Understanding the Old Testament is a revision of America's bestselling definitive treatment of the Old Testament. It examines the literary aspects, historical background, and the newest archaeological discoveries.Understanding the Old Testament is a revision of America's bestselling definitive treatment of the Old Testament. It examines the literary aspects, historical background, and the newest archaeological discoveries.Read Less
A very well-written resource to enrich my study of the OT. Wish I had had it much earlier!
Jun 19, 2010
A Truly Valuable Book
I am told that students used to flock to Bernhard Anderson?s seminary classes and I believe it. Here is a man who is determined to teach me something of the subject he loves, and goes about it in a way that virtually guarantees his success.
Before reading Anderson?s book, I read John Bright?s classic ?A History of Israel.? Bright looks at Israel?s history from the outside; he draws upon archeological and ancient documentary evidence to discuss historical events in the context of the surrounding nations of the ancient world. While Anderson approaches the Old Testament from a historical perspective, he does so from within the story of the people Israel. Anderson?s interest is in their story; and in particular in the radical and engaging story of the evolving relationship between this people and Yahweh, God of the covenant. He tells this story of rescue, promise, engagement, failure, forgiveness, apostasy and consequence in a clear and thorough manner. He defines terms and explains ideas that are necessary for a deepening understanding of the story. Along the way, he describes the complex process by which we have received the Old Testament in its present form. He unravels for us the complex authorship that has emerged from scholarly research that has given us the ?source? hypothesis and Form Criticism. It is fascinating to see how the oral traditions and early documents were brought together and revised at different periods in Israel?s history. Anderson demonstrates how the perspectives of later editors?and sometimes their agendas?appear in their revisions of much earlier events. Multiple versions of the same story from different sources are retained in the text. But emerging from this very human story is the story of a gracious God determined to find a way to help this people understand who God is, and to desire to become the people God chose them to be?as a community and as individuals.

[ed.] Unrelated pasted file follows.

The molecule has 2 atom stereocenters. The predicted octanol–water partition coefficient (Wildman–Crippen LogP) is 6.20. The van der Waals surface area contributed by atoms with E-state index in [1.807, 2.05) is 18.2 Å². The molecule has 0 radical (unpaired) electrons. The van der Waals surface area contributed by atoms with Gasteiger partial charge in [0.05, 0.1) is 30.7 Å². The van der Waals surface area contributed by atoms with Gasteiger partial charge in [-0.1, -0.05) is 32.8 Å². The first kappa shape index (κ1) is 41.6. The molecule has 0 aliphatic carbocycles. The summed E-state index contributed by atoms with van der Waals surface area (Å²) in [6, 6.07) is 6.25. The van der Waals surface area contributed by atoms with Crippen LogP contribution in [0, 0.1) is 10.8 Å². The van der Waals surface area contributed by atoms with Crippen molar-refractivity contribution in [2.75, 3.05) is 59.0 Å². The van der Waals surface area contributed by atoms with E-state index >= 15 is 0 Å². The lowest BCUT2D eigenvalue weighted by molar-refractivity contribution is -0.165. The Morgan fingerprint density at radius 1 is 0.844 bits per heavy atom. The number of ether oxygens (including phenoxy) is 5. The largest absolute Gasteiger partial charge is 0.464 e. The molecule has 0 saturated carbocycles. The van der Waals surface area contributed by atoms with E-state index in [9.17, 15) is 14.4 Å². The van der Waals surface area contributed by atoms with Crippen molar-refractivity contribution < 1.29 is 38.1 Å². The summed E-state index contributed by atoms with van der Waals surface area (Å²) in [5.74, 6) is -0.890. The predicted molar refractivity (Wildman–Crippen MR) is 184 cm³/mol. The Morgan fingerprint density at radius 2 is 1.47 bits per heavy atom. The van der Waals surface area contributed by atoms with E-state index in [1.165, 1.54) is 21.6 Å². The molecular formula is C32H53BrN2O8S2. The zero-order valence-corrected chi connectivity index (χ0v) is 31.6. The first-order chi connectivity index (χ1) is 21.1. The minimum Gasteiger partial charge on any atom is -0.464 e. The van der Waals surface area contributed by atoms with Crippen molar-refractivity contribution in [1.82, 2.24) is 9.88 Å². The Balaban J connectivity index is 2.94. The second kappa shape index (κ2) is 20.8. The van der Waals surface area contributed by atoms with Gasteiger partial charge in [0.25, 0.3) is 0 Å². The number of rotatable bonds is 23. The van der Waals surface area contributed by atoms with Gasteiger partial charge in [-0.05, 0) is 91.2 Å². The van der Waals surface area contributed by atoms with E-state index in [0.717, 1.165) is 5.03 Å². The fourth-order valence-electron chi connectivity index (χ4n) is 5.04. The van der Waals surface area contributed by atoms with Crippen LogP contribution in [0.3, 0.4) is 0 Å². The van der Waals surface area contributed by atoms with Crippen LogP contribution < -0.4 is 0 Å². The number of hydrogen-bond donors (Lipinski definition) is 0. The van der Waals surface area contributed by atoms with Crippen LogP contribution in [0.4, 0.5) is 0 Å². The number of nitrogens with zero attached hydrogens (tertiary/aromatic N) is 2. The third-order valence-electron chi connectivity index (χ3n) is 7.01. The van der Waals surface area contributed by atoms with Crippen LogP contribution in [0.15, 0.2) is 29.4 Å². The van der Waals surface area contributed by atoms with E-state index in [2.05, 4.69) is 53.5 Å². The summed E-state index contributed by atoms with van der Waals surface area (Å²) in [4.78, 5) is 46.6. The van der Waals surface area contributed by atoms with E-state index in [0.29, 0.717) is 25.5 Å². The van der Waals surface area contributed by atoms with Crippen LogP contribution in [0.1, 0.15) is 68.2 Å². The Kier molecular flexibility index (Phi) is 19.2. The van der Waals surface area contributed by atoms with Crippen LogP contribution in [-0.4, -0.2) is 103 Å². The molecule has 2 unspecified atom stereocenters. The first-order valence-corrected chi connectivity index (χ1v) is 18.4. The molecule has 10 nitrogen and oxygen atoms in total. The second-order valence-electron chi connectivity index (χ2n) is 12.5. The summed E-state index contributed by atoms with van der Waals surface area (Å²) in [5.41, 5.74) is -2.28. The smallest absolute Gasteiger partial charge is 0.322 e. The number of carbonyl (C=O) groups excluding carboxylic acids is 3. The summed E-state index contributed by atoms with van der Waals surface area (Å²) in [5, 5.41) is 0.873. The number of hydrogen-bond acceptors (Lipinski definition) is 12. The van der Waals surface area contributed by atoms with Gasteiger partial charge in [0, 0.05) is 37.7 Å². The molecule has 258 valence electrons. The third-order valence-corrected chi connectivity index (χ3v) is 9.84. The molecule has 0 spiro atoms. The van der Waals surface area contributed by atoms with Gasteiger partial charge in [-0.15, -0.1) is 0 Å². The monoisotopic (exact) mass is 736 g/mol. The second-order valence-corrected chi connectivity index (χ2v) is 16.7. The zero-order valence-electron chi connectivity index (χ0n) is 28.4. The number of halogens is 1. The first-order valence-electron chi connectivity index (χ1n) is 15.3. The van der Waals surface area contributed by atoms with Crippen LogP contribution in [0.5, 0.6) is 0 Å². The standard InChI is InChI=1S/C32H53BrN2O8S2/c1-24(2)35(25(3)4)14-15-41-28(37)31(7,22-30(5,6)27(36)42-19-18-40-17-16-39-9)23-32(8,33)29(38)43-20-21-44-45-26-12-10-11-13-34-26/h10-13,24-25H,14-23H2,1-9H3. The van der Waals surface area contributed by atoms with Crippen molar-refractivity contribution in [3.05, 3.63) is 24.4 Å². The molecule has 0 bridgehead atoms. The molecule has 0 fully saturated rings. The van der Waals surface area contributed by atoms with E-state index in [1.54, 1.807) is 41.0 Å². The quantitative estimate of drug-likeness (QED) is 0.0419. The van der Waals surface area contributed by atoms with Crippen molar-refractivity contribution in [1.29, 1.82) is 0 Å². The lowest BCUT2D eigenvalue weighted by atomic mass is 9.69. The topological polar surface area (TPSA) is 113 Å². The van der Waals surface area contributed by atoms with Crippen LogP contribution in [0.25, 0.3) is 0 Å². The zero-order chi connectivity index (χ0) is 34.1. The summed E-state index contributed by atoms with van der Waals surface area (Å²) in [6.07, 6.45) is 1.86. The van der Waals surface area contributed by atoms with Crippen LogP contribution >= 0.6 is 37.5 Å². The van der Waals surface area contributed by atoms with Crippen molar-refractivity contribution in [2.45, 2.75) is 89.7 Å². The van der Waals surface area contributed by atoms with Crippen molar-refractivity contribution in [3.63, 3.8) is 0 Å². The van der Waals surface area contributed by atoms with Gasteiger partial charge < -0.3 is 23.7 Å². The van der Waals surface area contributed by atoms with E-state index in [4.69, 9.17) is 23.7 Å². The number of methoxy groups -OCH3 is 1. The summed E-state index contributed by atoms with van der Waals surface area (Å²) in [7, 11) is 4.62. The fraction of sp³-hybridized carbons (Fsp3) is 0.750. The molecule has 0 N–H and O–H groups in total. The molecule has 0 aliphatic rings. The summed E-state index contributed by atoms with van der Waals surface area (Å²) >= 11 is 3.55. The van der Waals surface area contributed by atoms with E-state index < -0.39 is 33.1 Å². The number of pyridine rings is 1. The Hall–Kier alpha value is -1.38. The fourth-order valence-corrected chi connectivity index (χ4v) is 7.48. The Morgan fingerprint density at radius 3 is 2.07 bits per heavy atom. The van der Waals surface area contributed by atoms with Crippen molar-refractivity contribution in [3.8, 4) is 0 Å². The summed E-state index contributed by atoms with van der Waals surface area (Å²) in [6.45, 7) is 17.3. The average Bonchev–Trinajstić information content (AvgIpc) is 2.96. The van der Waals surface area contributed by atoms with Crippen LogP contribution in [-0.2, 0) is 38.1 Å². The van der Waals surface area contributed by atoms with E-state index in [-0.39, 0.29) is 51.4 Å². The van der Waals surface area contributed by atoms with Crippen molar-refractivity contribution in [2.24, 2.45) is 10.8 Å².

Anderson allows the Old Testament to stand on its own merits. While recognizing that the Christian church emerged from and continues this long history of God?s working with Israel, Anderson does not filter the ancient stories through Christian eyes. He does not impose a Christian understanding upon the story and does not attempt to put that understanding into the mouths of its prophets. I find this very helpful. Anderson has provided for me a solid base from which the later revelation of God can now emerge in the mystery of the incarnation in the person of Jesus Christ.
Bernhard Anderson has enriched my understanding of the Old Testament. I recommend this book to all who would grow in that understanding.
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